When I heard a few weeks later that Obama had directed White House staff to come up with proposals for what he should be doing in his second term on climate, I was encouraged. When he finally spoke substantively about climate in his Inaugural speech, I allowed myself to hope that things could well be different in his second four years. When, a few weeks later, he made climate one of the main issues of his State of the Union message, I was glad to hear it, though there was little specificity.
A few days ago Obama gave what the White House billed as a “major speech” on climate and energy in Chicago at the Argonne National Laboratory. In connection with that speech a document, “President Obama’s Blueprint for a Clean and Secure Energy Future,” was released publicly.
Unfortunately, the one, new, specific proposal from Obama in his speech was for the creation of an Energy Security Trust. $2 billion would be spent over a 10 year period--$200 million a year—for “research into a range of cost effective technologies—like advanced vehicles that run on electricity, homegrown biofuels, fuels cells and domestically produced natural gas.” That was it; nothing else, a lousy $200 million a year. And there are very real questions about biofuels and, more significantly, amply-documented, serious environmental and climate problems when it comes to natural gas, particularly because most of it will be produced by hydraulic fracturing, or fracking.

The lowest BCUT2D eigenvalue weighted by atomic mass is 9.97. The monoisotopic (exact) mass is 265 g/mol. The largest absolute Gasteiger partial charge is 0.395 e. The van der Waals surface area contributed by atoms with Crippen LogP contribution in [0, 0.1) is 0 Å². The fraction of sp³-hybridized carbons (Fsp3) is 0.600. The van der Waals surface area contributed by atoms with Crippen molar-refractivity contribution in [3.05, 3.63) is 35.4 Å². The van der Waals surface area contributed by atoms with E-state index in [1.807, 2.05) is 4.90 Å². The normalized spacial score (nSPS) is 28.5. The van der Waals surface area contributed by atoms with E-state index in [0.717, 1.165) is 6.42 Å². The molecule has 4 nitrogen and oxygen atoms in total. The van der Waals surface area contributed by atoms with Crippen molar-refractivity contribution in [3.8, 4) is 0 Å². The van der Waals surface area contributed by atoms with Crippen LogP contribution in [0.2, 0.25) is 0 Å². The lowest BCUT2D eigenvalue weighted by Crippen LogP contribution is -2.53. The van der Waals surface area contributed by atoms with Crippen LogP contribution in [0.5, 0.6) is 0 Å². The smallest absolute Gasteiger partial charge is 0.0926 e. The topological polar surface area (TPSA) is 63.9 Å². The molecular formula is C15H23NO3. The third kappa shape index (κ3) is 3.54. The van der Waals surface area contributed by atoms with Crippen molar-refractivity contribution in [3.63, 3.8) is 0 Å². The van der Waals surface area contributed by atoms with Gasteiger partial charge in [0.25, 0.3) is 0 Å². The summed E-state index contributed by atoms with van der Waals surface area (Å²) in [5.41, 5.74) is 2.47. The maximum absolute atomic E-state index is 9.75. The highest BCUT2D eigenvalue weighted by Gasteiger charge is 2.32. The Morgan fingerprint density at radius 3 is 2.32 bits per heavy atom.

This proposal in Chicago was consistent with the content of the “Blueprint” document. There are positive things in it for sure, though the general approach is for incremental shifting to a more energy efficient and renewables-based economy. As would be expected with an all-of-the-above approach, there is no serious prioritization of wind, solar, geothermal and other renewables.